Thorough understanding of complex model systems requires the characterisation of processes in different cell types of an organism. This can be achieved with high-throughput spatial transcriptomics at a large scale. However, for plant model systems this is still challenging as suitable transcriptomics methods are sparsely available. Researchers at the John Innes Centre have developed GaST-seq (Grid-assisted, Spatial Transcriptome sequencing), an easy to adopt, micro-scale spatial-transcriptomics workflow that allows to study expression profiles across small areas of plant tissue at a fraction of the cost of existing sequencing-based methods.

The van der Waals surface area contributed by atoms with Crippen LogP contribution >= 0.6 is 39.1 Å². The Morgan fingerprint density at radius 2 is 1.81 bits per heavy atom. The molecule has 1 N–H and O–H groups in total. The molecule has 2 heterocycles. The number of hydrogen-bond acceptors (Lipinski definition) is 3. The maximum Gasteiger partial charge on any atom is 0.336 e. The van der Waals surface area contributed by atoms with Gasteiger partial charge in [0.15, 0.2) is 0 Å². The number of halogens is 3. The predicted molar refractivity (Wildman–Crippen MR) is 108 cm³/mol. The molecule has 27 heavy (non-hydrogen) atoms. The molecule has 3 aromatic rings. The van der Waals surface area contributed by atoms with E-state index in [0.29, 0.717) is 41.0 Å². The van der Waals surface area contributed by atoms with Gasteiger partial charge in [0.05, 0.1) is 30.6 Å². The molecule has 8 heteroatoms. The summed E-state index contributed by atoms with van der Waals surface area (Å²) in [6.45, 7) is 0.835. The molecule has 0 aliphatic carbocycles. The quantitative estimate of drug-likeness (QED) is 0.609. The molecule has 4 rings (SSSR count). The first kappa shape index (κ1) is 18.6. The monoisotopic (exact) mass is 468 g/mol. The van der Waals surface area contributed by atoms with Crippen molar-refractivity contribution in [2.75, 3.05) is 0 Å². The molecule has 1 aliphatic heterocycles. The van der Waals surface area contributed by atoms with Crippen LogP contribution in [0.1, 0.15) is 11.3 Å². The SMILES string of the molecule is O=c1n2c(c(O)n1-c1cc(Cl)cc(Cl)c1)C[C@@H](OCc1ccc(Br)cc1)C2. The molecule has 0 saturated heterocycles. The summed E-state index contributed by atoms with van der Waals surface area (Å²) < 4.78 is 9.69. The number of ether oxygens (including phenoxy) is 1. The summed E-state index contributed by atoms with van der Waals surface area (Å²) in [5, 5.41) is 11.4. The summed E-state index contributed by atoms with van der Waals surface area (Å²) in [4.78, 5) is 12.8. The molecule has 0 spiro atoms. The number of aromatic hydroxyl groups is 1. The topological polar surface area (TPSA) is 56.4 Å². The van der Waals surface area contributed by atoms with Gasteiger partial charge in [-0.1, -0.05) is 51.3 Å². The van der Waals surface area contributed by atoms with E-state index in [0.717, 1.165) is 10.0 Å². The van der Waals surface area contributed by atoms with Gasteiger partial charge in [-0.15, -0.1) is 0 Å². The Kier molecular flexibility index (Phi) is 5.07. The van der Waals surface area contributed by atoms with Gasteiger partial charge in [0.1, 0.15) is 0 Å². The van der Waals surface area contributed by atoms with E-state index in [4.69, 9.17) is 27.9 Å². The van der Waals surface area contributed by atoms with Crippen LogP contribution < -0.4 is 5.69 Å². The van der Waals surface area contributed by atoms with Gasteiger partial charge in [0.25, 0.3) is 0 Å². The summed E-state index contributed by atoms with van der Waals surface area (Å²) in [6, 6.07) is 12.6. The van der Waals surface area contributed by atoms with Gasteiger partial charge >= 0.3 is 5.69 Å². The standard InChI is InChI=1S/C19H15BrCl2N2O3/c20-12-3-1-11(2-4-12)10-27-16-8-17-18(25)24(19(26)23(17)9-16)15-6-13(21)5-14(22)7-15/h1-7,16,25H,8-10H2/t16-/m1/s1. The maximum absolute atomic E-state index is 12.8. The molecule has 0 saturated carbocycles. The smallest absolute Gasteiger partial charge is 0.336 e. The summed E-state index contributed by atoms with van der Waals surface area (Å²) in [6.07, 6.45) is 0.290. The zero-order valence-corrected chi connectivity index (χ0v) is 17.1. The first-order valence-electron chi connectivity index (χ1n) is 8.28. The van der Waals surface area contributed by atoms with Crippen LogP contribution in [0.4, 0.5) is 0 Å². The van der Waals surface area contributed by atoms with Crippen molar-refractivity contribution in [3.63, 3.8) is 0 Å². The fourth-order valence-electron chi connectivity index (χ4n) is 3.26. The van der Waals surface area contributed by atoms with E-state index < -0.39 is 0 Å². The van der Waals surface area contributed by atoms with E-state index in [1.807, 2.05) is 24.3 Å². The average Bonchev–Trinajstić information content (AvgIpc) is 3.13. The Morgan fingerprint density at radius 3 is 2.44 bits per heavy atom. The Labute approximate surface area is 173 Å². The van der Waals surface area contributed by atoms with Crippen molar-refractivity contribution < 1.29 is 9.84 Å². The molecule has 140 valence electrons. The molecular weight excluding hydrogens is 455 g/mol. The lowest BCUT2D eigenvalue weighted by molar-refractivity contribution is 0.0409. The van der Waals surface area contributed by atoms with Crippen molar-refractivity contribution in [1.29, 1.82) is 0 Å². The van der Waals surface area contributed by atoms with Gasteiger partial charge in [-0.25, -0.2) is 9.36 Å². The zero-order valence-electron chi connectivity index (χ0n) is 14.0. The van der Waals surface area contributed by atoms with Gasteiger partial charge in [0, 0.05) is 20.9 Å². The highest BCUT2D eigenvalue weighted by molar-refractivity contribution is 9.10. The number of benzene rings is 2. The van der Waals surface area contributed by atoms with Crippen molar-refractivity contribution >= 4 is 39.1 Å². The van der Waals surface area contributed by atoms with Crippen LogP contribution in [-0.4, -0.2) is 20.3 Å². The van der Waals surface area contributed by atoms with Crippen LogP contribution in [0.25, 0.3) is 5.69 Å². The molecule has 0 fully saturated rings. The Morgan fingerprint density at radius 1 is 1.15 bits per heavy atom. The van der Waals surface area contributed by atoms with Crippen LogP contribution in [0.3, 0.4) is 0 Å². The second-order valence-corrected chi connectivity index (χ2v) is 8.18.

The researchers compare the GaST-seq method with widely used library preparation methods (Illumina TruSeq). In spatial experiments they show that the GaST-seq method is sensitive enough to identify expression differences across a plant organ. They further assess the spatial transcriptome response of Arabidopsis thaliana leaves exposed to the bacterial molecule flagellin-22, and show that with eukaryotic (Albugo laibachii) infection both host and pathogen spatial transcriptomes are obtained.
Overview of the GaST-seq workflow
a tissue sections of approximately 1 mm2 size are mechanically extracted (e.g. a cross-section of a leaf) and after mRNA extraction (b) prepared into uniquely barcoded Illumina sequencing libraries. After c Illumina sequencing d transcript specific, spatial expression data can be assessed and analysed